3. Pet Dander
Pet dander is composed of tiny and even microscopic flecks of skin shed by dogs, cats, rodents, birds and other common pets with fur or feathers that can trigger allergic reactions in some people. According to the American Lung Assocation, about twice as many people report allergies to cats than to dogs.
Keeping your pet's skin clean and healthy reduces dander. Photo credit: Dave Harrison / Flickr
If you have pets and suspect that you or someone in your home is allergic to dander, keep your pets out of the bedroom. Don't allow them on upholstered furniture and get rid of rugs or carpeting, which can retain dander. Keep your home clean by regular vacuuming and brush your pet regularly to remove loose dander and bathe them regularly to keep their skin healthy, as healthy skin that is not dry or irritated sheds less dead skin cells. If you're thinking about getting a dog, consider a smaller dog who will shed less dander. Also, feed your pet high-quality food that has a good balance of omega-3 and omega-6 fatty acids. These oils will help keep your pet's skin healthy and keep your vet bills down.
Radon is an odorless, tasteless and invisible naturally occurring radioactive gas that is formed by the decay or uranium in rock, soil and water. Once produced, it moves through the ground and into the air. Found in all 50 states, radon is the second leading cause of lung cancer worldwide, after smoking. The Environmental Protection Agency (EPA) estimates approximately 21,000 lung cancer deaths in the U.S. are radon-related. According to the National Safety Council, "Radon gas decays into radioactive particles that can get trapped in your lungs when you breathe. As they break down further, these particles release small bursts of energy. This can damage lung tissue and lead to lung cancer over the course of your lifetime."
Radon can enter your home through numerous ways. Photo credit: Portlandoregon.gov
There is an ongoing concern that granite kitchen countertops emit radon at potentially harmful levels. According to the EPA, most of the radon found in indoor air comes from the soil underneath the home.
According to the Kansas State University National Radon Program Services, one out of 15 homes nationally—about six percent—may have elevated indoor radon levels that should be lower. To test your home for radon levels, visit the U.S. EPA website.
Secondhand smoke from cigarettes is deadly. According to the Centers for Disease Control, tobacco smoke contains more than 7,000 chemicals, including hundreds of toxins, about 70 of which can cause cancer. Secondhand smoke is very harmful to children, who can experience ear infections, more frequent and severe asthma attacks, respiratory infections like bronchitis and pneumonia, and a greater risk of sudden infant death syndrome. It's bad for adult as well. According to the U.S. Department of Health and Human Services, secondhand smoke caused nearly 34,000 heart disease deaths each year from 2005–2009 among adult nonsmokers in the United States.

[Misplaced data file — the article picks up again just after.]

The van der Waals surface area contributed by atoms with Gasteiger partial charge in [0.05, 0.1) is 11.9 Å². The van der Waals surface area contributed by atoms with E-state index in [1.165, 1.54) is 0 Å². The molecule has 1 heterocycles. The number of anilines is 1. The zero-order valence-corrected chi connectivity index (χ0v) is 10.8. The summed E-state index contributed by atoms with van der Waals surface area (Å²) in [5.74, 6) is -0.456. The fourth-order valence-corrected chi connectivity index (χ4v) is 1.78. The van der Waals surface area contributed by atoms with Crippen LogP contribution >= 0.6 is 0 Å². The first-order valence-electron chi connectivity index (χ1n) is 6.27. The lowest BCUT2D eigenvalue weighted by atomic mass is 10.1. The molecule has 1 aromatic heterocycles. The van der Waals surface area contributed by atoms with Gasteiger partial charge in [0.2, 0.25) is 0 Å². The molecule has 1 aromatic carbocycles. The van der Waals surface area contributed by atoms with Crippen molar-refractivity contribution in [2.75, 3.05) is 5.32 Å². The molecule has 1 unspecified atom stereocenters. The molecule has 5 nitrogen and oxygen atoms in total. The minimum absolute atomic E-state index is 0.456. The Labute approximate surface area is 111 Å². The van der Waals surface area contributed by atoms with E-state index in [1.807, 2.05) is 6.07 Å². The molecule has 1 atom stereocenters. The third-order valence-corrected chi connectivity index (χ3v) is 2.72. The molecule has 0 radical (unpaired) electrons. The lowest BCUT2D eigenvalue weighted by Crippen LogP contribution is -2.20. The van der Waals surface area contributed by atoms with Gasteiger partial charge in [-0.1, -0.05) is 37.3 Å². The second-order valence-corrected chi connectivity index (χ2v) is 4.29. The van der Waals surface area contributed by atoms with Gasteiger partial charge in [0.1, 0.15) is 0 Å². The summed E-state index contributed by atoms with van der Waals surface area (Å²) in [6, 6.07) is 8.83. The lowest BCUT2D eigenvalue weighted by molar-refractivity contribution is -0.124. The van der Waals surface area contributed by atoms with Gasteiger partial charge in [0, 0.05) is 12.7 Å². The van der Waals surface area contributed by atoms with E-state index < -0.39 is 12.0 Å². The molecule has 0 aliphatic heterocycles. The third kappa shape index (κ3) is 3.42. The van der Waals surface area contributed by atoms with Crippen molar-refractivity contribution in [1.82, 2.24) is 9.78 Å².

The only way to fully protect your home from this health hazard is to eliminate smoking in your home. If visitors would like to smoke, ask them to step outside. If you're a smoker and have children at home, don't smoke indoors and don't smoke near them when you're outside the home.
6. Household Cleaners
Ordinary household cleaners emit a wide array of harmful chemicals, such as chlorine, ammonia, phthalates and triclosan. You can easily avoid exposure to these toxins by avoiding over-the-counter cleaning products. Instead, choose DIY natural non-toxic cleaning solutions, such as lemon, olive oil, white vinegar, baking soda and club soda.
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It’s ironic but true. Even though more than two thirds of Americans over the age of 20 are overweight or obese and this percentage is on the rise, at the same time many of us are undernourished. The U.S. Department of Agriculture reports that a large number of adults in the U.S. are not obtaining sufficient amounts of seven vital nutrients: calcium, magnesium, potassium, fiber, vitamin C, vitamin A and vitamin E. The good news, though, is that you don’t have to spend money on fancy supplements.
Here are “7 for 7″—seven easily obtainable, inexpensive foods that are great sources for these seven missing dietary components.
1. Spinach: Calcium, Magnesium, Potassium, Fiber, Vitamin C, Vitamin A and Vitamin E